Is Coal’s Recent Comeback Enough to Save Coal Producers?

Will Alpha Natural Resources and Arch Coal benefit from the recent recovery in the coal market?

Lior Cohen
Lior Cohen
Jul 28, 2014 at 3:19PM
Energy, Materials, and Utilities

Despite the recent rise in coal prices, shares of coal producers such as Alpha Natural Resources and Arch Coal continue to fall. Looking forward, will the recovery in coal prices provide some tailwind to coal companies by increasing their sales and improving their profit margins? Let's start by examining the latest developments in the coal market.  

Is the coal market heating up? 
The rally in natural gas prices has also led to a rise in demand for coal from utility companies such as FirstEnergy, which mostly uses coal to generate its electricity. But this utility, much like other power companies, is shifting its attention to greener power generators such as natural gas. Nonetheless, in the coming months, the ongoing high natural gas prices are likely to steer utility companies back to coal. This could also explain the rise in coal consumption in the first few months of the year and the rise in prices. 

On an annual scale, the Energy Information Administration estimates that demand for coal will rise by 2.8%, year over year. But in 2015, the EIA projects the demand for coal will change course and fall again by 2.8% due to the following: the expected drop in natural gas prices, slow growth in demand for electricity, and because more coal-powered plants will shut down on account of the implementation of the U.S Mercury and Air Toxics Standards. 

Moreover, coal prices for 2014 are also projected to remain elevated compared to 2013 at $2.39 per Mmbtu -- a 1.7% gain, year over year.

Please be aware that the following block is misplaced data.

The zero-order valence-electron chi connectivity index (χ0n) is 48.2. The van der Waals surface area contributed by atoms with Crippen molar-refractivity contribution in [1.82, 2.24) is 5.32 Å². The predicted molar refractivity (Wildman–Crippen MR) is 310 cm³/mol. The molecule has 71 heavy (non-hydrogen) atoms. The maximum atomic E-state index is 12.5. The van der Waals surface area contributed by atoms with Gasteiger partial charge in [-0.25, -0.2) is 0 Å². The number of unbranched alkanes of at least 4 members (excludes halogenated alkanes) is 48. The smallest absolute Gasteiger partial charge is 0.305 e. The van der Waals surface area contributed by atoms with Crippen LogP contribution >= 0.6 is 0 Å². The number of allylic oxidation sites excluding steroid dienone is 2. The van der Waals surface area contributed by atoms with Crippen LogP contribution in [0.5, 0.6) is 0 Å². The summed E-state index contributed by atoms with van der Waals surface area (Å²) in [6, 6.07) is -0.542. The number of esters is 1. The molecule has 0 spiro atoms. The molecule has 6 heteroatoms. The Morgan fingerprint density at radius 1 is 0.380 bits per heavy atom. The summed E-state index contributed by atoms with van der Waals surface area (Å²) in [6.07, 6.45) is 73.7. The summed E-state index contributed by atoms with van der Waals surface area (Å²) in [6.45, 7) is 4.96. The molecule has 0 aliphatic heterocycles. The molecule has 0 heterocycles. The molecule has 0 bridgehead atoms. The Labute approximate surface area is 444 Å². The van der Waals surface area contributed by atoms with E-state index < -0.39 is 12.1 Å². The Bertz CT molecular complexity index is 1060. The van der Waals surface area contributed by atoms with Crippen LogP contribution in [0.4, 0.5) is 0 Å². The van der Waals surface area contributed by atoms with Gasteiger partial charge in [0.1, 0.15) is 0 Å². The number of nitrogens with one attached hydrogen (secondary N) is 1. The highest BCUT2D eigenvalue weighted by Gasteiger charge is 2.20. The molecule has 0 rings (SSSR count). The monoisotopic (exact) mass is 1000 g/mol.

These slightly favorable market developments should have put coal companies in a good position to show some growth in sales this year. But this won't be the case.   

The recent rise in coal prices isn't enough to make coal producers profitable again. Furthermore, even if prices remain higher than last year's levels, coal companies are likely to keep showing little to no profits. The main reason is the thin profit margins per ton they currently have. 

Let's consider Alpha Natural Resources as an example. The company expects to reduce its coal shipments by roughly 5%, year over year. The expected higher prices and sharp drop in metallurgical coal output are likely to bring the company's average realized prices of coal per ton to their highest level in recent years. At the same time, however, the cash cost per ton is also expected to pick up. In total, the margin per ton is projected to reach $5.12 per ton in 2014, which is a bit higher than last year, but the profit margin will slide down to 7%. The table below summarizes these figures. 

Source: Alpha Natural Resources 

Even when the profit margin per ton was 16% back in 2012, the company's operating profit, after deducting the one-time provisions, showed a modest loss. And unless the production costs come sharply down, or prices spike by double digits, Alpha Natural Resources isn't likely to show any gains. Arch Coal isn't much different; even when its coal profit margin per ton was more than 20% back in 2012, it was close to breakeven. 

The coal market is heating up, mainly due to the spike in natural gas prices. But coal producers aren't likely to benefit from this rally and will continue to post losses in the coming quarters.